Hart to Hart: Don’t get mad at ads

Story by Tyler Hart, Op/Ed Editor

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Don’t you hate it when you get a little Bieber fever, head over to YouTube to listen to his latest hit, and then have to sit through a 30-second ad about skin care products? Me too. JB shouldn’t have to wait for anything.

Jokes aside, it can be inconvenient. However, I think we’re all a little quick to dismiss the advertisements we’re constantly surrounded by. Sure, it’s cool to “reject the man,” but do you really want a life devoid of advertising? In reality, it’s much more important than it seems.

The biggest and most obvious benefit is that advertising allows us as consumers to get things for free. Be honest with yourself — would you pay five bucks a month to use Facebook? What about for watching YouTube videos or listening to unlimited music on Spotify?

We have access to a crazy amount of free entertainment, and all we have to do in return is spend a little time glancing over ads. Heck, we can even make money from places like YouTube for the content we upload (if you do, I’d recommend not clicking on your own ads. They don’t seem to like that).

And it’s not just the consumer who benefits. Regardless of how apathetic we are towards these ads, we’re still affected by them, and businesses know that. It’s a win-win situation.

Think about what type of shampoo you use. Why is that your preference? Odds are you either chose it because you thought it was the best or because it was the cheapest.

If you thought it was the best shampoo out there, you made your decision based on the bottle (which counts as an advertisement) or on a previous encounter with the brand. If you bought it because it’s the cheapest, you’re still being affected by advertising because the shampoo you just purchased is competing with other shampoos by being the lowest priced.

Brand loyalty is the goal of every manufacturer of a good, and it doesn’t have to be viewed as a trick being played on the consumer.  It’s useful to be informed of the options we have when we’re looking to make a purchase because we’re learning about things that could improve our quality of life.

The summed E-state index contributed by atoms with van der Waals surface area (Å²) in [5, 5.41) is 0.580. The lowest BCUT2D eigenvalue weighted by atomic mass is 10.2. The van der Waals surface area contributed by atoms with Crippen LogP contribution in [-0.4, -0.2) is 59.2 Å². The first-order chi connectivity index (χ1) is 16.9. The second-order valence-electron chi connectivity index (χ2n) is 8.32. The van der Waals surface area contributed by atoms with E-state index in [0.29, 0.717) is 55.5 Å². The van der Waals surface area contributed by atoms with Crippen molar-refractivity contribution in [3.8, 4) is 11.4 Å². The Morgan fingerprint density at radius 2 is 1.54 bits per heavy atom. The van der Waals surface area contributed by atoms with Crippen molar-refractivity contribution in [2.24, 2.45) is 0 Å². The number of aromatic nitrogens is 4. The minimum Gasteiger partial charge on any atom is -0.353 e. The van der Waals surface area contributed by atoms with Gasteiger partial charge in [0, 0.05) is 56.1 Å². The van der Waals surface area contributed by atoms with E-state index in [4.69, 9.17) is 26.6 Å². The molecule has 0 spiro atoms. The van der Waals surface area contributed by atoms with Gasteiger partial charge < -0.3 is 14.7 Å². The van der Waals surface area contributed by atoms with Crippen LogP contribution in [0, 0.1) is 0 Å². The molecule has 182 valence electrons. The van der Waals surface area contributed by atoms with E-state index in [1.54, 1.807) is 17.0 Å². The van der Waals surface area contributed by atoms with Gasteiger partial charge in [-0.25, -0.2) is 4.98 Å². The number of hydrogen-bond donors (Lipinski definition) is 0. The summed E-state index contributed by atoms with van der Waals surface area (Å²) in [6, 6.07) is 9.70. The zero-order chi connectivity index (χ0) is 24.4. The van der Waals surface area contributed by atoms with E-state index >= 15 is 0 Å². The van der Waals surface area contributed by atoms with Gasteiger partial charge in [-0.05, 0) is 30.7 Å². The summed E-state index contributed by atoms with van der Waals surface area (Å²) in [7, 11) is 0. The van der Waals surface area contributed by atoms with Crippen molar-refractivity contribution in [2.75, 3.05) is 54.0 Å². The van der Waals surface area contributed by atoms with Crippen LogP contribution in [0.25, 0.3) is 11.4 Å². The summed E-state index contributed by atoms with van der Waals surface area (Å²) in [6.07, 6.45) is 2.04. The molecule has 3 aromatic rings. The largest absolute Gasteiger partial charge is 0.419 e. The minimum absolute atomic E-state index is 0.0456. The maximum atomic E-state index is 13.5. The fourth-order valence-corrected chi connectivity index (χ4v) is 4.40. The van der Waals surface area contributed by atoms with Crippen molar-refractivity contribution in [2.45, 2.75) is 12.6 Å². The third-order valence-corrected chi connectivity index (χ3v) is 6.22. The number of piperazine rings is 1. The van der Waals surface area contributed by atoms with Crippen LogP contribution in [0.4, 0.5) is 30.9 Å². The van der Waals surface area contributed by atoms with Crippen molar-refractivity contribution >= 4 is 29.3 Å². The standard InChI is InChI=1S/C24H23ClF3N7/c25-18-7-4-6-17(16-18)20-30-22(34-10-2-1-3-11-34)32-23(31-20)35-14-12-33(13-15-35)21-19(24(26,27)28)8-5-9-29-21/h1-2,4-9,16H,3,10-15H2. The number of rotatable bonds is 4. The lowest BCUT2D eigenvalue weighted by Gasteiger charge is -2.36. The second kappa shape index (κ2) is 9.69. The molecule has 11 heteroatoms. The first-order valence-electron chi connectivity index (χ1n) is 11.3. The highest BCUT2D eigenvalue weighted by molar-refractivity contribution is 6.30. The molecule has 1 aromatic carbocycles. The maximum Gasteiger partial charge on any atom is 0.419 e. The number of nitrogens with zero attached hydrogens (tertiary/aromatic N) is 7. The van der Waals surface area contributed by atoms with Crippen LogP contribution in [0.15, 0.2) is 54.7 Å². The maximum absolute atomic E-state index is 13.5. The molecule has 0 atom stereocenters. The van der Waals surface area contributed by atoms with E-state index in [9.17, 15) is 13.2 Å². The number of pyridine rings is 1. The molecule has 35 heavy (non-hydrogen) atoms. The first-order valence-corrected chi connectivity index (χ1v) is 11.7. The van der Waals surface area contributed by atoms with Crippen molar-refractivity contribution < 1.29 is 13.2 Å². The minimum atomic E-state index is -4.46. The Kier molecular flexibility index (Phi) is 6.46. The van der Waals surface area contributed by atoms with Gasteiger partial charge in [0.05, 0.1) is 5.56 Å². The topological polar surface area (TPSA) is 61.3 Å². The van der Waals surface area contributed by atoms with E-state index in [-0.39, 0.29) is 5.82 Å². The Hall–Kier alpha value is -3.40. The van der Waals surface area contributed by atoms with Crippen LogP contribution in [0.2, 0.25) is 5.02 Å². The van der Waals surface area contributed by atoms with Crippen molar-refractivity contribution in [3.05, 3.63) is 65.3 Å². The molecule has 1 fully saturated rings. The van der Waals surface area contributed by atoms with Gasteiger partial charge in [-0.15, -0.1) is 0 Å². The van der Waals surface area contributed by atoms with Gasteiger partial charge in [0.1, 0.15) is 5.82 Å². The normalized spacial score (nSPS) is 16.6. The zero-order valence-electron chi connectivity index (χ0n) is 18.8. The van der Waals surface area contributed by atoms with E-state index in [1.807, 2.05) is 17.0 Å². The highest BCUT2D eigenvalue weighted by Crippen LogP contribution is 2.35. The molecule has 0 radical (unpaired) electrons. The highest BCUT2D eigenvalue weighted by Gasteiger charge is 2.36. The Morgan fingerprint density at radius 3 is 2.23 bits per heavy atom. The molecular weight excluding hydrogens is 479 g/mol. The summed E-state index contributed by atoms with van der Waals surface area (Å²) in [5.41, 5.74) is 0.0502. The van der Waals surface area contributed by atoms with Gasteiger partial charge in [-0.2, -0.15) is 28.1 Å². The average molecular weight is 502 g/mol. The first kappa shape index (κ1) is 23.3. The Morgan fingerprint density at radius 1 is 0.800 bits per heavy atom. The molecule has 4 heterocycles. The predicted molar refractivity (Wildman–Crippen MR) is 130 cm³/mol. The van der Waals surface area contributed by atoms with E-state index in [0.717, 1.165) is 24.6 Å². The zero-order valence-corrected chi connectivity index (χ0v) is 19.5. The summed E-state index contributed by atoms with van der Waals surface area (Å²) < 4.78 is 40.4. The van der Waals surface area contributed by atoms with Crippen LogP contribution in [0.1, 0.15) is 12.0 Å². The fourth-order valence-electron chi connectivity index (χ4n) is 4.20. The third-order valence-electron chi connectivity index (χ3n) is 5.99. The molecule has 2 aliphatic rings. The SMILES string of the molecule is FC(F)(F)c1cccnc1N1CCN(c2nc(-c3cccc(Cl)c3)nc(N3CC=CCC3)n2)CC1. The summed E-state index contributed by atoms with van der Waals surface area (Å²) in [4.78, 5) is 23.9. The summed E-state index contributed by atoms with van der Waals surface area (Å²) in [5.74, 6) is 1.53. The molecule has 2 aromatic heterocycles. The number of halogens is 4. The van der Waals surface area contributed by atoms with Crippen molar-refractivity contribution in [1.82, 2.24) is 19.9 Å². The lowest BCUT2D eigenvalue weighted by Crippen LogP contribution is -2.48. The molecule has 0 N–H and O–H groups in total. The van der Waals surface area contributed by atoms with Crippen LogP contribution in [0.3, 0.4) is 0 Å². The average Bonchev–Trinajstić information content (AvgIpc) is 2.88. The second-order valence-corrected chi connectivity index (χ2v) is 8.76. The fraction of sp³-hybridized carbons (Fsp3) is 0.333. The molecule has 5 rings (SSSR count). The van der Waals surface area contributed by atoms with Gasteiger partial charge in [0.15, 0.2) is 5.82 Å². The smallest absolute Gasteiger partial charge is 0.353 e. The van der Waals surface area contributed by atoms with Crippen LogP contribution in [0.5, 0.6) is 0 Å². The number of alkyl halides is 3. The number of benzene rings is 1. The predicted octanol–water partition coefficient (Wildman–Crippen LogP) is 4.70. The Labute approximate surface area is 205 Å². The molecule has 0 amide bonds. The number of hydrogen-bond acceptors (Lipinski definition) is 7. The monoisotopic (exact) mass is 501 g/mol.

Using the same product for a long time can create a sense of nostalgia, which has value in itself.

When I was old enough to start shaving (which was more recent than I’d like to admit), my dad taught me to shave with Edge shaving cream.

I’ve never considered buying a different product since then because of the personal connection I’ve made with the brand. Companies are constantly competing for brand loyalty because of the long-term economic benefits of a loyal customer.

Price competition is another benefit of advertising. When consumers are informed about the products they’re buying, they’ll know a good deal when they see one.  A great example is flatscreen TVs; a standard 32-inch was around $1,500 back in 2005, and now they’re available for well under $400. With more competition comes a better price.

Advertising would be a nightmare if companies could say whatever they wanted about their product, but we’re fortunate enough to have a government that regulates what can and can’t be said. Advertisers are constantly toeing the line that the government has drawn, but they get in serious trouble when they cross it.
I agree that a lot of commercials and advertisements, especially political ones, can get annoying. But think about how they, in their own way, create a sense of awareness in the general public that may not have existed otherwise. The insane amount of money that went into the recent elections served to create a sense of obligation for people to voice their opinions by voting.

In the end, advertisements prove to be almost completely positive for both the producer and the consumer. So feel free to enjoy your free music and phone apps, because you’re not the only one who’s winning.